The New Mexico Tribal Homeownership Coalition (the “Coalition”) was formed in 1999 when several entities including tribes, Tribally-Designated Housing Entities (TDHEs), MFA, Fannie Mae, former US Senator Bingaman’s office, USDA and HUD’s Office of Native American Programs, came together with the express purpose of developing “one-stop” mortgage documents to facilitate mortgage lending on tribal lands. The Coalition’s original mission was to facilitate homeownership for Native Americans living in New Mexico with a focus on three critical areas:
- Understand the lack of capital for housing development and homeownership in tribal communities
- Advocate for bank loan products that can be leveraged to increase housing production in tribal communities
- Secure private capital to improve housing conditions while preserving tribal lands and social customs
The initial Coalition was comprised of homeownership professionals dedicated to increasing housing opportunities for tribal members through advocacy, technical and financial assistance and housing.
MFA was established in 1975 to utilize tax exempt bonds for first-time homebuyer mortgages, including mortgages on tribal lands. Despite MFA’s best efforts to have its participating lenders utilize the Section 184 program, sovereign immunity on tribal trust lands kept many banks from making loans on tribal lands. Finally, in 1996, the Native American Housing and Self Determination Act (NAHSDA) reformed federal housing policy for tribes. Among other changes, NAHSDA provided security to lenders utilizing Section 184. However, a barrier remained in that lenders had to tailor their products or create new ones for each tribe where they made loans.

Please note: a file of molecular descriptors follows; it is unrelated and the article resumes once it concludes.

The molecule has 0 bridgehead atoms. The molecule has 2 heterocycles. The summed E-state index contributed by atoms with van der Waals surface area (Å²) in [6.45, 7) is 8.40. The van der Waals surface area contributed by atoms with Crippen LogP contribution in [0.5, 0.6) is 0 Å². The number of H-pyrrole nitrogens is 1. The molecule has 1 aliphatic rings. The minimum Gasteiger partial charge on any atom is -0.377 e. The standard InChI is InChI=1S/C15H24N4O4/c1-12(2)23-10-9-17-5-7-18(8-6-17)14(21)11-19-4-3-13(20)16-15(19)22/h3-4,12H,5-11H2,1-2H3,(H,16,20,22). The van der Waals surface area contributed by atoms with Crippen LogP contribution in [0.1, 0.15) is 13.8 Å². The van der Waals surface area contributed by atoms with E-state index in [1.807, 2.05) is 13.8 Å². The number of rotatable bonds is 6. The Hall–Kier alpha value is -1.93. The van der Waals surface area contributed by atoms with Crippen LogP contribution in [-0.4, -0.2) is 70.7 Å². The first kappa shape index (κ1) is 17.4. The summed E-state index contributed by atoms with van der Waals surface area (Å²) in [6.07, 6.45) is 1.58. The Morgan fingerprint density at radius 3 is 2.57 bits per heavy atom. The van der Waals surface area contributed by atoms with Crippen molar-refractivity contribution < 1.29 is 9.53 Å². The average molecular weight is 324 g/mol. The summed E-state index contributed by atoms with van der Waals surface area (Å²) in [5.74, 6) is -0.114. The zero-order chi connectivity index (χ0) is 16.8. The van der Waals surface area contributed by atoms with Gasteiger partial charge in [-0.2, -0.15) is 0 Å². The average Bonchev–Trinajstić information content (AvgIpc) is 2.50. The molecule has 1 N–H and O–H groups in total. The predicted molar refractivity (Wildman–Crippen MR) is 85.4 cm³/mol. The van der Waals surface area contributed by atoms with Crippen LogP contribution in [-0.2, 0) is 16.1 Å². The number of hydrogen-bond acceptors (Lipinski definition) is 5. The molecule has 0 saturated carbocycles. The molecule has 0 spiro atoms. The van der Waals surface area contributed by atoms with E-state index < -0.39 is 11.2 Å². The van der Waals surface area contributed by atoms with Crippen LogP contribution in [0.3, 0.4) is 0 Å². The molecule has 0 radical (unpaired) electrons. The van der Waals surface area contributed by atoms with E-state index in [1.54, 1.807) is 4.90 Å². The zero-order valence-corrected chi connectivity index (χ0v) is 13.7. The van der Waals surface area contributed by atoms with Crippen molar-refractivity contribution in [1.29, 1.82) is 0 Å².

In 2007, MFA’s role in the New Mexico Tribal Homeownership Coalition expanded when it brought the Coalition in-house and provided it with staff and support, including a dedicated staff position for tribal housing. The first person to fill that position was Eric Schmieder (deceased 2016), a founding member of the Coalition. Through a decade of work at MFA and at USDA prior to that, Mr. Schmieder built MFA’s tribal housing program into what it is today.
Today, MFA provides support, technical assistance and capacity building to meet the specific needs of tribes and tribal housing entities, regardless of whether or not we have a formal program or project agreement. Tribal housing is also a major component of MFA’s its biennial Housing Summit. Since 2006, MFA has dedicated a full summit session track to tribal housing that is largely designed by the Coalition, ensuring that the most critical training and timely issues for tribes are addressed.